This method has been used more recently to map the past six months of drought afflicting the southeastern United States.
This is a map showing over five years of drought data (285 weeks, combined into a single view) in the United States.
The dots are proportionally sized by the amount of time over the past five years spent in drought (the largest dots representing 80% – 100% of the time), and the color is a weighted value of the overall intensity of those droughts (deep purple indicates frequent “exceptional” drought, the most severe category).
Initially, when I had aggregated the 285 weeks of drought boundaries into a single view, I was just curious what it would look like. So I piled them all together, and gave each week’s drought boundary an opacity of just 1% (99% transparent). The result was a map that accidentally characterizes the movingness of droughts over five years by using opacity to represent motion.
When I shared the early versions of these maps on Twitter, the nature of the phenomenon was, understandably, a bit of a bummer. But, as a wise mentor once told me, the absence of data is data. So, if you want a more positive spin on this thing, here is a map using the exact same source data, just run backwards through the sausage machine.
And all together…
This data comes from the tremendous, ongoing, work of David Miskus in a partnership between the National Drought Mitigation Center at the University of Nebraska-Lincoln, the USDA, and NOAA. The U.S. Drought Monitor focuses on broad-scale conditions to draw, every week, a map of varying degrees of drought in the United States. For the maps above, I aggregated D1 (the least intense) through D4 (the most intense) from January of 2011 through June of 2016. Here is a description of the generally horrible crap that characterizes these drought levels:
- Some damage to crops, pastures
- Streams, reservoirs, or wells low, some water shortages developing or imminent
- Voluntary water-use restrictions requested
- Crop or pasture losses likely
- Water shortages common
- Water restrictions imposed
- Major crop/pasture losses
- Widespread water shortages or restrictions
- Exceptional and widespread crop/pasture losses
- Shortages of water in reservoirs, streams, and wells creating water emergencies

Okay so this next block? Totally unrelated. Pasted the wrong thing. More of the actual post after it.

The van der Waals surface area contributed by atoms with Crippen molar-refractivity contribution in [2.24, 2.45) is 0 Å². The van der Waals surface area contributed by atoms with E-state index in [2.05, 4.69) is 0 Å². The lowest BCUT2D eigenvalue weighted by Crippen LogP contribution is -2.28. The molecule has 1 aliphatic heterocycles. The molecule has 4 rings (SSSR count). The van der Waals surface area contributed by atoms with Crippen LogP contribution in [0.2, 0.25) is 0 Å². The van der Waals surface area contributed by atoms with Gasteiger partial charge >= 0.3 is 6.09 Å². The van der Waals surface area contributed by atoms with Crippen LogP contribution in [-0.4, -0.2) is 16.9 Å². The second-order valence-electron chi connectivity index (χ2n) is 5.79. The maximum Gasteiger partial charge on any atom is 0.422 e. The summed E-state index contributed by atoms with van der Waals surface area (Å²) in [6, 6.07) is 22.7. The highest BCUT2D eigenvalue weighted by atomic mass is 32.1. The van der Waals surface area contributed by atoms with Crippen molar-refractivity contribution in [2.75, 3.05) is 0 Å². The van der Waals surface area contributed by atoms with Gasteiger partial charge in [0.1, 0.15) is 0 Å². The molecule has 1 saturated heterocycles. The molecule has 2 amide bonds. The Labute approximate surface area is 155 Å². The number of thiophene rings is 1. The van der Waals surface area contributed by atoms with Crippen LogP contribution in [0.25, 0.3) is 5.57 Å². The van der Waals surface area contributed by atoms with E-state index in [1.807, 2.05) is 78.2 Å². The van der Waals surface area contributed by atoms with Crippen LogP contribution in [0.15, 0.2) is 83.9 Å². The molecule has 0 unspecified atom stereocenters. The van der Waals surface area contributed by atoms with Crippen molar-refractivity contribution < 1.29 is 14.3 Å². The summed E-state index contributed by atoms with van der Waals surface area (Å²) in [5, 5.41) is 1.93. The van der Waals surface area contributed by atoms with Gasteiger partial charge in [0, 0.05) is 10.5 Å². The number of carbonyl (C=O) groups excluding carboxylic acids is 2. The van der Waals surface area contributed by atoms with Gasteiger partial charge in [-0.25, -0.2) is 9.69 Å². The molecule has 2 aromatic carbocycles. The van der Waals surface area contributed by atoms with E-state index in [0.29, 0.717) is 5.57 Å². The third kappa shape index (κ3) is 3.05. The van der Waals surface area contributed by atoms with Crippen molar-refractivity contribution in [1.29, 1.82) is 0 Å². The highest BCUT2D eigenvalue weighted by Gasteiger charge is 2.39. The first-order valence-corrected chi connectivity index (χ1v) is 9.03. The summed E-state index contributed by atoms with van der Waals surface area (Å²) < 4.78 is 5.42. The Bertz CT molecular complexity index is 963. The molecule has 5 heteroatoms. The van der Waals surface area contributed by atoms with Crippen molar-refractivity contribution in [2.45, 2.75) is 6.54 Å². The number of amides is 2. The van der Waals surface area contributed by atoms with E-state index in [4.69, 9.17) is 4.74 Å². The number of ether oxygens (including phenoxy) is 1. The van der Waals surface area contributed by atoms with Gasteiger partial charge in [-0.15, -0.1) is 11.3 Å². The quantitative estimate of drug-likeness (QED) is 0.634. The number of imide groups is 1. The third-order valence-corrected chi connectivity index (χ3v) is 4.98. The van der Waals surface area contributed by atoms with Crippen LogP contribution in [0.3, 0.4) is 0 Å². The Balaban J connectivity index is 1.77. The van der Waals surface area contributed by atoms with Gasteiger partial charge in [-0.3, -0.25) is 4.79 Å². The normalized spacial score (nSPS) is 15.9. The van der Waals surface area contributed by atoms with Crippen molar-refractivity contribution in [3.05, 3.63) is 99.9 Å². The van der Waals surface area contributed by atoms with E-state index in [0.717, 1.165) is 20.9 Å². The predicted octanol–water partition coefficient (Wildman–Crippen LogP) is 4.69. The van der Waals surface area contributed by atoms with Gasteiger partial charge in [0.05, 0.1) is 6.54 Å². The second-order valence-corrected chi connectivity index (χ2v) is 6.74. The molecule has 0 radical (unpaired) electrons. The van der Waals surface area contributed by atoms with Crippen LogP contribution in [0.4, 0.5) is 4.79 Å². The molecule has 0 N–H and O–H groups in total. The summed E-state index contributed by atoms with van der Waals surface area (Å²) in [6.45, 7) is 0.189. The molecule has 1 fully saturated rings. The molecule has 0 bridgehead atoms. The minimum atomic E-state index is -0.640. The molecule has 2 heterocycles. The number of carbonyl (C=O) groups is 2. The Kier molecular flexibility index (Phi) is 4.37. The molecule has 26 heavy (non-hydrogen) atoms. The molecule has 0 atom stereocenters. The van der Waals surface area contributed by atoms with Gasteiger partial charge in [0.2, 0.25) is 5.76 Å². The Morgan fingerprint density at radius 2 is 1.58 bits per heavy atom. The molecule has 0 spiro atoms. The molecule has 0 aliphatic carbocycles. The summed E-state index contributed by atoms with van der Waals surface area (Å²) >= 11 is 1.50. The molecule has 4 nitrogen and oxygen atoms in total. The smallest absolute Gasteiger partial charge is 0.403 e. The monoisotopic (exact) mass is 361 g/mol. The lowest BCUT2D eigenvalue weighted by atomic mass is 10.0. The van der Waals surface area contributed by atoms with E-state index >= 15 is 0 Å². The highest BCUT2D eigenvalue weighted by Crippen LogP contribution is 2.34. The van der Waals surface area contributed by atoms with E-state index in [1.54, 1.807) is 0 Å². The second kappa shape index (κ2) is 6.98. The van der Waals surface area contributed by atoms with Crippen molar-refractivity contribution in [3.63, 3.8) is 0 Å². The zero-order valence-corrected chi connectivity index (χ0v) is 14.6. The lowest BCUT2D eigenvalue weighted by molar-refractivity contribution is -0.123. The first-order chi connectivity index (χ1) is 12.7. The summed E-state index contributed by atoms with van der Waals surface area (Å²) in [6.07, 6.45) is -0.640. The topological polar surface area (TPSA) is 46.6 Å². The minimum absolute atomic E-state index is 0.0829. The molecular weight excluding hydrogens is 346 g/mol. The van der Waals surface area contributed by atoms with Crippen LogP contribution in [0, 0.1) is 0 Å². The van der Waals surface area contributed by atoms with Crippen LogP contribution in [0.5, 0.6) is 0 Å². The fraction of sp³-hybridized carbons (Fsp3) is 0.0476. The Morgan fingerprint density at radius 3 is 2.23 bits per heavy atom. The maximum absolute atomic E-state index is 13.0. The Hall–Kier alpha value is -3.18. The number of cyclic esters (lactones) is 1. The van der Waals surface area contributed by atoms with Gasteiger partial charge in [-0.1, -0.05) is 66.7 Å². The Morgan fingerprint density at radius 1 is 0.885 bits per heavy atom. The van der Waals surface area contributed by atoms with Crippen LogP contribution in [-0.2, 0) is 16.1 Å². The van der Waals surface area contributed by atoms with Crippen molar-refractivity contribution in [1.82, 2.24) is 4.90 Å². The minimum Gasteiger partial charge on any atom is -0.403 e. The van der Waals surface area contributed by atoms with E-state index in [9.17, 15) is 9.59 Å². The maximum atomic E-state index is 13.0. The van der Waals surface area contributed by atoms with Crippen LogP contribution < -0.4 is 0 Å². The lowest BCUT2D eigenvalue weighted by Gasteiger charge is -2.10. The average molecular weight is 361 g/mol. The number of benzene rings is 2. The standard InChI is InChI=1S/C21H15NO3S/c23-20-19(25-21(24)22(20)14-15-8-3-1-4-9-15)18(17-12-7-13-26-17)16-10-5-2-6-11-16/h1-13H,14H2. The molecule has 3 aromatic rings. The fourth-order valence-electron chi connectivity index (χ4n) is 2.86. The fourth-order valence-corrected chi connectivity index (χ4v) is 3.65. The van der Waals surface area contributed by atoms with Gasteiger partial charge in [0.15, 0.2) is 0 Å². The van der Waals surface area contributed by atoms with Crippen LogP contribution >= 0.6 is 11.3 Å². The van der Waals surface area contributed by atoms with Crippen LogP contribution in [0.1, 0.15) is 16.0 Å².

There are places in the United States that have been experiencing drought conditions non-stop for longer than five years. Other places have been at a D4 level for a majority of that time. Sustained drought is not just a seasonal artifact, but has lasting effects on the hydrology of a place, and its ecosystem.
Here is a quick map of all the D4 drought over the past five years. Each week of D4 drought has an opacity of just 1%. The really dark patch around Electra, TX, has been at D4 more often than not.
Time can be a puzzling thing to represent in a single static map. But there are also lots of social and cognitive benefits to communicating time in a non-animated way. Sometimes glomming everything together into a single view, can be just the ticket. But how to glom?
Here is what all of the raw data looks like, just slapped one over the other.
It looks interesting, but not a lot of takeaways from a map like this. The problem of overlapping data means that some areas are just maxed out and I can’t get any visual variability within the really problematic drought zones. Also, there is just no way to quantify any of this. What if I separate out the Drought levels?
Interesting, but now I have to look across four separate images and compare them in my leaky working memory. And I still didn’t solve the problem of occlusion, or my inability to squeeze any hard stats out.
Time to lump these suckers into bins! I can count things in a bin. Here is a hexagonal mesh draped over the US. Now I can run a “join by location” to count up all the drought zones that hit the middle of each little hexagon. Bring on the numbers.
Now that I have numbers, nice beautiful numbers, I can do all sorts of thematic shenanigans to this map. Time to quantify! Here is a color-coding of the hexagon cells by a weighted sum of the number of weeks that it experienced drought (worse droughts count more, etc.).
But oftentimes I find myself wanting to be more like Kirk Goldsberry. And he doesn’t just color in hexagons, he scales them! But scaling an area is hard. Fortunately, scaling a point is easy. So here is a map where I converted all the hexagon polygons to their center points.
Now I can easily make a scaled symbol map. Here is a map showing the proportion of time each location has experienced any drought over the past five years. (0-20%, 20-40%, 40-60%, 60-80%, 80-100%).
But you can have your cake and eat it too. Here is a map where I broke those five classes of dots into their own layers (% of time with any drought) and color coded them by the good old weighted drought severity value from my original polygon map. This is a bi-variate map, because I am showing two values (size by frequency and color by severity) at once.
If you want to play with this data yourself, here is the point shapefile used to make the bi-variate map. Happy mapping!
Here are the three main maps, in a unified layout. If you’re into that sort of thing.
Cheers, John Nelson